That sum buys you features such as 18in Otto Fuchs alloy wheels shod in Michelin Pilot Sport 4 tyres, rear parking sensors, a lightweight Focal sound system and a 7.0in touchscreen infotainment system that includes sat-nav and Bluetooth connectivity, and lightweight Sabelt fixed bucket seats.
However, as all 1955 examples of this launch model have already been sold, prospective customers will have to wait for the less expensive – although as yet unpriced – A110 Pure and Légende to arrive on stream before they can secure a car. And they should expect demand for them to stay hot for some time.
Understandably, the A110’s fuel economy will vary depending on how enthusiastically it is driven. During performance testing, we recorded 17.9mpg, and on an extended 70mph touring trip, the car returned a very respectable 45.6mpg. Our total test average of 28.5mpg, accounting for the Alpine’s 45-litre fuel tank, means you can expect a real-world range of at least 282 miles between fills – and quite possibly one beginning with a four when you drive conservatively.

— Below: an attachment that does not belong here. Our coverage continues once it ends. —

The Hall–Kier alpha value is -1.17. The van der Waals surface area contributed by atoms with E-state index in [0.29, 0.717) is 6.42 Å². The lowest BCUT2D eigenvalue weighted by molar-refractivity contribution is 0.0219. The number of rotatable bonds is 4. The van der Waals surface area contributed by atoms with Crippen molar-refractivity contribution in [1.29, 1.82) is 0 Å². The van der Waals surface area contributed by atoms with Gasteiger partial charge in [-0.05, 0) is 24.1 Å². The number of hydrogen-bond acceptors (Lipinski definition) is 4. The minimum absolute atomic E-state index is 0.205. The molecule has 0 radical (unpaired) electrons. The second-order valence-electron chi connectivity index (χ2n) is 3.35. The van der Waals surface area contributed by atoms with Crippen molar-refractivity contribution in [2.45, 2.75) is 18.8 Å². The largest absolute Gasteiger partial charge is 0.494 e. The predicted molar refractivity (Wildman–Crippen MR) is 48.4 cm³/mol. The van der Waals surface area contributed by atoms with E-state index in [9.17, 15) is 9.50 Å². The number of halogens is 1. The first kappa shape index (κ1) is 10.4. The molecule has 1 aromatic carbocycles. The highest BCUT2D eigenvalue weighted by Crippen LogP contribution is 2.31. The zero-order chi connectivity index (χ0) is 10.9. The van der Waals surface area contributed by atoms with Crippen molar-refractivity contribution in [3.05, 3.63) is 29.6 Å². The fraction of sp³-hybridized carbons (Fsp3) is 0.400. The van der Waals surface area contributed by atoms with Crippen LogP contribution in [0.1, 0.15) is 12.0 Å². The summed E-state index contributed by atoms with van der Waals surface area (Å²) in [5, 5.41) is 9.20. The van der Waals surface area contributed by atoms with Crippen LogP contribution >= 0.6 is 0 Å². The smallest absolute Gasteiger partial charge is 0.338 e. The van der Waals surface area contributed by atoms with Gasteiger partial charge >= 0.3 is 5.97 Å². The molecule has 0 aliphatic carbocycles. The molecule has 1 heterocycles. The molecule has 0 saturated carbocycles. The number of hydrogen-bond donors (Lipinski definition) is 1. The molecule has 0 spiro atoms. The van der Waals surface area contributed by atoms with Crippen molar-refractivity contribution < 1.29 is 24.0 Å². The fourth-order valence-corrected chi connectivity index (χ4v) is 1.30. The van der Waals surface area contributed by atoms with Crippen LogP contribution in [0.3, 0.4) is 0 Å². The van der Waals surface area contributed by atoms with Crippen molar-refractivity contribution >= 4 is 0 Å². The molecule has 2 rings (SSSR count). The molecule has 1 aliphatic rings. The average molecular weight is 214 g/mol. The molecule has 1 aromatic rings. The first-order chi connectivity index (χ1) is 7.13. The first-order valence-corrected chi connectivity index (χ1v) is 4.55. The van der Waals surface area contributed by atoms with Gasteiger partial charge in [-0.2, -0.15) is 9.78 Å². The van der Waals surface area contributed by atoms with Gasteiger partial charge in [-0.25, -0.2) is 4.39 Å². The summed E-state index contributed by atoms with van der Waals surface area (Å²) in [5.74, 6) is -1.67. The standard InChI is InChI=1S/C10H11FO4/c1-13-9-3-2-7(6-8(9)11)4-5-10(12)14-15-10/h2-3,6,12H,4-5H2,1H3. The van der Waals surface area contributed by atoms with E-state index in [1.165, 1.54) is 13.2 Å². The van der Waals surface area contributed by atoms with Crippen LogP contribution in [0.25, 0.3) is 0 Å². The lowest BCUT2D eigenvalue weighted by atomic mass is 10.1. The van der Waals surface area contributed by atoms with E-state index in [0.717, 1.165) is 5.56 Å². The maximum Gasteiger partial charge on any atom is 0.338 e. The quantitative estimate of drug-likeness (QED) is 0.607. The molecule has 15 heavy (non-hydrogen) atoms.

From a depreciation standpoint, our experts predict the top-flight Alpine will retain 55% of its value after 36 months of ownership and 36,000 miles. By comparison, a Cayman S should hold on to 60% over the same time period.